It was a tough decision,” says Peter Testory, director of dining and culinary services, Division of University Housing at the University of Wisconsin–Madison, referencing the switch to reusable plastic containers in university housing foodservice facilities. Going all-in was the tough part, he says, which meant eliminating other options for students seeking to take food outside the dining area.
“We knew it wouldn’t work if we offered a choice — disposable or reusable — or if we only did one facility, so we went all-in and now only use reusable containers,” explains Testory.
The rip-the-Band-Aid-off approach to the reusable container program, dubbed Ticket to Takeout, has proven a success in lessening what winds up in landfills, Testory says.
Reusable Meet and Greet
The reusable program went into effect in the fall of 2018. All campus housing residents, the bulk of whom are freshmen, received a free token and instructional card in their dorms explaining the program. The token holds a $5 monetary value, which grants students with a dining program free entry into the program. The cost is $5 to enroll for campus staff, students not living in residence halls and visitors.
The catch is that no other option exists for off-premise containers in the six University Housing Dining Markets. For those who choose to take the reusable containers outside the dining facility, say, to eat in their dorm room, they need to return the container — clean — to receive a new token. Otherwise, it costs $5 to purchase another token for the off-premise container.
Reusable vs. Disposable
Prior to the switch to reusable containers, the university’s Dining Markets were using one-time-use compostable containers. “We realized that our efforts to be sustainable were actually having the opposite effect since most of those compostable containers were not making it to the proper waste channels,” Testory says.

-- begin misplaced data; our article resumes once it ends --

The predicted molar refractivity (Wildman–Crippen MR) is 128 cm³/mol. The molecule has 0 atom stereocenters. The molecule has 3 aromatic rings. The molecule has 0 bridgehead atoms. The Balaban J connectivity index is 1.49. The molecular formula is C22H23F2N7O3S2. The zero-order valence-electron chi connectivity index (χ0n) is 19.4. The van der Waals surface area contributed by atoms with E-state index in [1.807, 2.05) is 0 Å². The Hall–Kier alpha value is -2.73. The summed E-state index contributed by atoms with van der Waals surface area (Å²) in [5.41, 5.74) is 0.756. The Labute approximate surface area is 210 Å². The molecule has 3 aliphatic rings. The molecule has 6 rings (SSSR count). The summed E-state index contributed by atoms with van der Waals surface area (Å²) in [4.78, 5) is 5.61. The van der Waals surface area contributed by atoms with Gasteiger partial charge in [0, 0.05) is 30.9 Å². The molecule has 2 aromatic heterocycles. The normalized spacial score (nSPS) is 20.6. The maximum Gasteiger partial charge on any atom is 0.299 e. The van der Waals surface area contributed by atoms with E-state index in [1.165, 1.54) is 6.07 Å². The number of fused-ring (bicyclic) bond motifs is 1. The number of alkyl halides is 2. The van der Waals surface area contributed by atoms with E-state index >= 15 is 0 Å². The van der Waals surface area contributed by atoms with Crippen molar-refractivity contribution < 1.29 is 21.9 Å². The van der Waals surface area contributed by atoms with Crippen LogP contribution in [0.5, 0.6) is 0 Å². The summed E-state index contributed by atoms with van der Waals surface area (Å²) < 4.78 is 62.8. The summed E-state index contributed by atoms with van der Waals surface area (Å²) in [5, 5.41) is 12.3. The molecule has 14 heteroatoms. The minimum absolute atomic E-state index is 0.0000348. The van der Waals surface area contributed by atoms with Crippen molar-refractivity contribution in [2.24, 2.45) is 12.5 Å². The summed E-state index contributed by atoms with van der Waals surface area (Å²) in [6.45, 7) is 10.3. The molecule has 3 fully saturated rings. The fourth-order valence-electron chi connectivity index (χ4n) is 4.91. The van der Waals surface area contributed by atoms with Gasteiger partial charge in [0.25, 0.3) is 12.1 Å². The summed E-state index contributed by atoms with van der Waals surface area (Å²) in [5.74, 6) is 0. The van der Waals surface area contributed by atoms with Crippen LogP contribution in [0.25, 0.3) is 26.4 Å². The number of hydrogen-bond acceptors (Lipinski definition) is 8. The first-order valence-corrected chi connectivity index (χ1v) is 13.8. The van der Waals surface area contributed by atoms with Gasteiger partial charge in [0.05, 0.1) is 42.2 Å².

When he would tour the university’s housing facilities, Testory recalls seeing trash cans overflowing with the compostable containers. “Just using a compostable product doesn’t make you sustainable,” he says. “It has to end up in the proper waste area or you are not hitting the sustainability mark.”
On top of overflowing trash cans, silverware was leaving the dining area never to be seen again; now staff frequently find used silverware returned inside the reusable containers.
The takeout program has also spurred a bit of a resurgence in on-premise student dining, where staff plate food on melamine dishes or china. “Last year, 6 out of 10 students who got a disposable would be eating in the dining room. Today, I rarely see students eating from the green containers,” Testory says. He considers that a side benefit in terms of student socialization. “A great piece of this is that it has encouraged communal dining,” he says. Students share a meal together at the 4-top, 6-top or 8-top seating configurations.
Most of the faculty have also bought into the program, Testory says, and some even opt for multiple containers to keep food items separate. For example, those who don’t want their green beans to touch their pizza in the same non-dividable container purchase a second $5 token for an additional container.
When empty (and clean) students drop the used containers into vending machine-like units at any housing dining facility, which in turn issue students a token. Testory’s original expectation was that users would turn in roughly 30 to 40 containers a day. “I would have been happy with that,” he says.